Haitians Face Major Election, but How Many Will Vote Is Unclear
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This is IN THE NEWS in VOA Special English.
Haiti holds elections on Sunday for a new president and National Assembly. The nation has struggled with damage from the January earthquake -- and now a deadly outbreak of cholera.
This election is seen as one of the most important in years. International donors are waiting to give billions of dollars in aid money to a new government.
The United States has promised fourteen million dollars in election aid to Haiti. That includes money to help pay for international observers.
Will Haiti finally get the political leadership it needs to bring real change? That is the question on the minds of most Haitians. They live in the poorest country in the Americas. Haiti is also known for widespread corruption and wasting international aid.
One voter, Elexcema Okinel, says the country's biggest problem is the tent camps for people displaced by the quake.
ELEXCEMA OKINEL (TRANSLATED): The first thing I want to see fixed is for the new government to move people from tents into real homes. There is so much misery in the tent camps."
Some Haitians would like to see the election postponed because of the cholera outbreak and earthquake damage. But Mathieu Tranquilor says there is no time to wait. Mr. Tranquilor is one of almost twenty candidates running for a senate seat in Port-au-Prince, the capital.
MATHIEU TRANQUILOR (TRANSLATED): "As far as the election is concerned, we need to have an election. Because constitutionally, on February seventh, the current government will be dissolved. So we need to have an election with the help of the international community."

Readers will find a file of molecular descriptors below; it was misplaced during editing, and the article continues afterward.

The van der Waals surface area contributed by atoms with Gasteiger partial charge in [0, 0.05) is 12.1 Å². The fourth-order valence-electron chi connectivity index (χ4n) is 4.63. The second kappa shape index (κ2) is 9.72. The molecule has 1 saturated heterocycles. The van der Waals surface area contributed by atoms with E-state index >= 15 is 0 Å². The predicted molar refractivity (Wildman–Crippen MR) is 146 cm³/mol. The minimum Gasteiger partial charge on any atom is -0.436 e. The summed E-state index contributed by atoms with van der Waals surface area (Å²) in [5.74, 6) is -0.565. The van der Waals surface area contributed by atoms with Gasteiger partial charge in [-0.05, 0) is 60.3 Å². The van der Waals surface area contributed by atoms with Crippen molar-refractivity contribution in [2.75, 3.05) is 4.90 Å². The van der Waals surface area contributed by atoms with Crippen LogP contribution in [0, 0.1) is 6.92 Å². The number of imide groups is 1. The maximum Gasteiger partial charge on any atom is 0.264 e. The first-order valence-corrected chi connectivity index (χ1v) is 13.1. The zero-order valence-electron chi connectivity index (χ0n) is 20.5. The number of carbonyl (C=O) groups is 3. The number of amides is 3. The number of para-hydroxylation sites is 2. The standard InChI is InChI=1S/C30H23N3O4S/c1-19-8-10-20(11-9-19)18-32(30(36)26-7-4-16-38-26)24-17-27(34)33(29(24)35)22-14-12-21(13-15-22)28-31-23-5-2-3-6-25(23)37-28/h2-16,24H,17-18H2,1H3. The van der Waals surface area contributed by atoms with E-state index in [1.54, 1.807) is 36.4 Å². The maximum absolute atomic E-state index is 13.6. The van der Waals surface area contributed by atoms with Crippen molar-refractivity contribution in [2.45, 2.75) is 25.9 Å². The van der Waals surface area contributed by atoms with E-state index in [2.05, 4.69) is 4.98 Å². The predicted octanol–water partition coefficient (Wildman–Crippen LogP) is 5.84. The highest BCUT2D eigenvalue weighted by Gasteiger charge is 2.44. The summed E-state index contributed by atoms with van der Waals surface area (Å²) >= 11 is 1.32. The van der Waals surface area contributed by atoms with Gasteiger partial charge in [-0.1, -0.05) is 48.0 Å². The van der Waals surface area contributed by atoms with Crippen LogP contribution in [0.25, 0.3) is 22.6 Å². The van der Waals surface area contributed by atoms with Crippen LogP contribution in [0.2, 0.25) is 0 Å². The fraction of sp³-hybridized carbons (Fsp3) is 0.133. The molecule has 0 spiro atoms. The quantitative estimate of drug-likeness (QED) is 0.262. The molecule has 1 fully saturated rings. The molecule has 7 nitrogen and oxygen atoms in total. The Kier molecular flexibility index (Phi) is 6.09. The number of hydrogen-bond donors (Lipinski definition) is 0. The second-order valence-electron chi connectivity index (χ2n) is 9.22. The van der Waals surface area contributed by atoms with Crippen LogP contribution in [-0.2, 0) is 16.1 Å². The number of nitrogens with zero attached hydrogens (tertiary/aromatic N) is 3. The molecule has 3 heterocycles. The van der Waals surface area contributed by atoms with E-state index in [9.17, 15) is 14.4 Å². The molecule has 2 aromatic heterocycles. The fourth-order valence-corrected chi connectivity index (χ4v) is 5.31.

Mr. Tranquilor's campaign manager is a Haitian-born civil engineer, Russel Lacroix. They went to school together. Mr. Lacroix has lived for the past sixteen years in the United States.
But he says he plans to stay in Haiti and run for president in five years. That is how long a candidate must live in the country before seeking the presidency.
RUSSEL LACROIX: "You have to understand, I was born in Haiti. I am one hundred percent Haitian. When I saw everything from the TV, I have to come to my country to see on my own with my own eyes. And to see how I can help my country and rebuild my country with the help of the international community. And that is the main reason why I am here."
There are plenty of candidates in Sunday's elections. Because of that, no one expects clear winners without a second ballot. But some officials worry that there might not be enough voters. A low turnout could call the results into question.
Hundreds of thousands of Haitians remain homeless since the January earthquake. Tens of thousands who were displaced are unsure if they will be permitted to vote.
Many in the tent camps are unsure if they will vote on Sunday. Some do not know which voting station to use. Others lost their identity cards in the quake.
Haitians need a national identity card to vote. People have been crowding government offices to try to get one.
But some young Haitians say the lack of greater progress since the disaster in January has turned them against politics. Guerrier Accene says he has no plans to vote.
GUERRIER ACCENE (TRANSLATED): "When the politicians need you, it is only to help them win an election and get into office."
Haitian law bars voting by the eight hundred thousand Haitians living in the United States. But several Haitian presidential candidates traveled to Florida for a debate earlier this month. Haitian-Americans are important to Haiti. Last year, they sent nearly two billion dollars to family members back home.
And that's IN THE NEWS in VOA Special English. I'm Steve Ember.
Contributing: Jeff Swicord and Brian Wagner